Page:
Greg Bahnsen, Van Til’s Apologetic: Readings & Analysis (Phillipsburg, N.J.: P&R Publishing, 1998) , 199.
 Robert L. Reymond, A New Systematic Theology of the Christian Faith (Nashville: Thomas Nelson, 1998), 147.
 Gordon H. Clark, God’s Hammer: The Bible And Its Critics, 2d ed. (Jefferson, Md.: The Trinity Foundation, 1987) , 2. See Scripture references for WCF 1:4, such as 1 Thess. 2:13; 2 Tim. 3:16; and 2 Pet. 1:21. Clark next highlights how Scripture never contradicts itself (that is, it has no inconsistencies) as the second most important apologetic for divine inspiration, veracity, and authority; WCF 1:5 speaks of this as “the consent of all the parts”.
 Ibid, 125.
 Reymond, 143. Read his entire section there in “Why I believe in the God of the Bible”, for an excellent juxtaposition of the ontological apologetic (which he says wrongly tries to prove God into existence) and the empirical apologetic (all versions of which he says are essentially the invalid cosmological argument) with the correct and Scriptural presuppositional apologetic (pp. 131-152). See also the article “Scripturalism” by W. Gary Crampton and anything written by Gordon H. Clark (especially Religion, Reason, and Revelation and God’s Hammer: The Bible and Its Critics) as well as Dr. Clark’s free “Defending the Faith” lectures via The Trinity Foundation.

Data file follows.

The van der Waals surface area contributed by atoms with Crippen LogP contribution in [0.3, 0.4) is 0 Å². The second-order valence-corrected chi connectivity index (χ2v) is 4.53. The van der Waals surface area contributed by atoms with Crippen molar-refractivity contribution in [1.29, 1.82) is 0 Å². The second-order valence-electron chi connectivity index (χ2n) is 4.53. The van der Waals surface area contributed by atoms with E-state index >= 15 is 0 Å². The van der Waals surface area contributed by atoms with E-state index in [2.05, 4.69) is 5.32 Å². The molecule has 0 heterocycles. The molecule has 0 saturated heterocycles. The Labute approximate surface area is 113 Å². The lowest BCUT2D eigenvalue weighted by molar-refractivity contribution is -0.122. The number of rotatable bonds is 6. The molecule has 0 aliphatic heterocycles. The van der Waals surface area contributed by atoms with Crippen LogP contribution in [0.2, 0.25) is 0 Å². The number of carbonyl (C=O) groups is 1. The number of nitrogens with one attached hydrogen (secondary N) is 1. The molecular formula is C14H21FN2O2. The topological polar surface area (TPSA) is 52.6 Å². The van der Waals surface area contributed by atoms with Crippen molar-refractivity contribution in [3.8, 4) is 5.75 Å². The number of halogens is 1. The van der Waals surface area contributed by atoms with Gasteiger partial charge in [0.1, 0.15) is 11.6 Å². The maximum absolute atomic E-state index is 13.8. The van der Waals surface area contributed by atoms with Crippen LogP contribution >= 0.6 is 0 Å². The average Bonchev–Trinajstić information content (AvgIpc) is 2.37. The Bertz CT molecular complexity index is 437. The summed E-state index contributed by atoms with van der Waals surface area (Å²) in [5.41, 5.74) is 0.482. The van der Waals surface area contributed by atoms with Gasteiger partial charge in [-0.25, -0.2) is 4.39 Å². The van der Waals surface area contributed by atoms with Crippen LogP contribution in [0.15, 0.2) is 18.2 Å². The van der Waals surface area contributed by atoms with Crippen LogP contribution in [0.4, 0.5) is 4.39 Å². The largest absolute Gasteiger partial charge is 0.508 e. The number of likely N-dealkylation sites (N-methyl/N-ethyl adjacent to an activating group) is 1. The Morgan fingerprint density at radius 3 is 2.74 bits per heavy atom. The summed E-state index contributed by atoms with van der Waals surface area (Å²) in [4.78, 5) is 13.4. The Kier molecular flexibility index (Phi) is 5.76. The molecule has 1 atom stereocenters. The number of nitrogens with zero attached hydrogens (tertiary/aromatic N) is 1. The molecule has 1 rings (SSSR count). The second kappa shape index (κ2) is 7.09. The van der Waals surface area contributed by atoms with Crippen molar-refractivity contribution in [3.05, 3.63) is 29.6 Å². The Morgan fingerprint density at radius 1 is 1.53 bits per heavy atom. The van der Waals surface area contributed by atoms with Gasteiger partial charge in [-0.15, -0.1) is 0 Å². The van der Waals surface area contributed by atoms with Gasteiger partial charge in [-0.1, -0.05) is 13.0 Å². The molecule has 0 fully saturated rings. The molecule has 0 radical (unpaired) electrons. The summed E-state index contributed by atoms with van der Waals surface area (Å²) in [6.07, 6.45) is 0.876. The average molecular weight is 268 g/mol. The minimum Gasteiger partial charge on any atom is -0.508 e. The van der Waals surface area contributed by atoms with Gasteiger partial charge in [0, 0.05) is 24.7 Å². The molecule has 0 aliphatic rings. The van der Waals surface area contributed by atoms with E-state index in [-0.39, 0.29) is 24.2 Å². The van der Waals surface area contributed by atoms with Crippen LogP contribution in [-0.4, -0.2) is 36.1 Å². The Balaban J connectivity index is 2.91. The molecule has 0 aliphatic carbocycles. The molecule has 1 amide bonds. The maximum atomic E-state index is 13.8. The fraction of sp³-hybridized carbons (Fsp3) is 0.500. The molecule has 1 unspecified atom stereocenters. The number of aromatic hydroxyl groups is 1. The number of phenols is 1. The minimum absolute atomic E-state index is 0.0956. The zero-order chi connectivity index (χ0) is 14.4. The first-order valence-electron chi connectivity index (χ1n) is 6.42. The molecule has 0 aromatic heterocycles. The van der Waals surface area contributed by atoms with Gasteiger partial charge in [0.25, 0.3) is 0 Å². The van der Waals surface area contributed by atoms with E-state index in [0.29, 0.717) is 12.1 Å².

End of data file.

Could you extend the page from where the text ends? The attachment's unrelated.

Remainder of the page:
Underscore, GVL. One who would aver an evidentialist apologetic would not only look past the method of Scripture’s own witness about itself and God, but would also mistakenly affirm subscription to the WCF in regards to section four of chapter one.
 See section 1:1 of The Second Helvetic Confession and Article 5 of The Belgic Confession per Reformed Confessions Harmonized, eds. Joel R. Beeke and Sinclair B. Ferguson (Grand Rapids: Baker Books, 1999) , 10-14.
 Gordon H. Clark, Religion, Reason and Revelation (Philadelphia: Presbyterian and Reformed, 1961) , 111, 135.
 Reymond, 140, 146.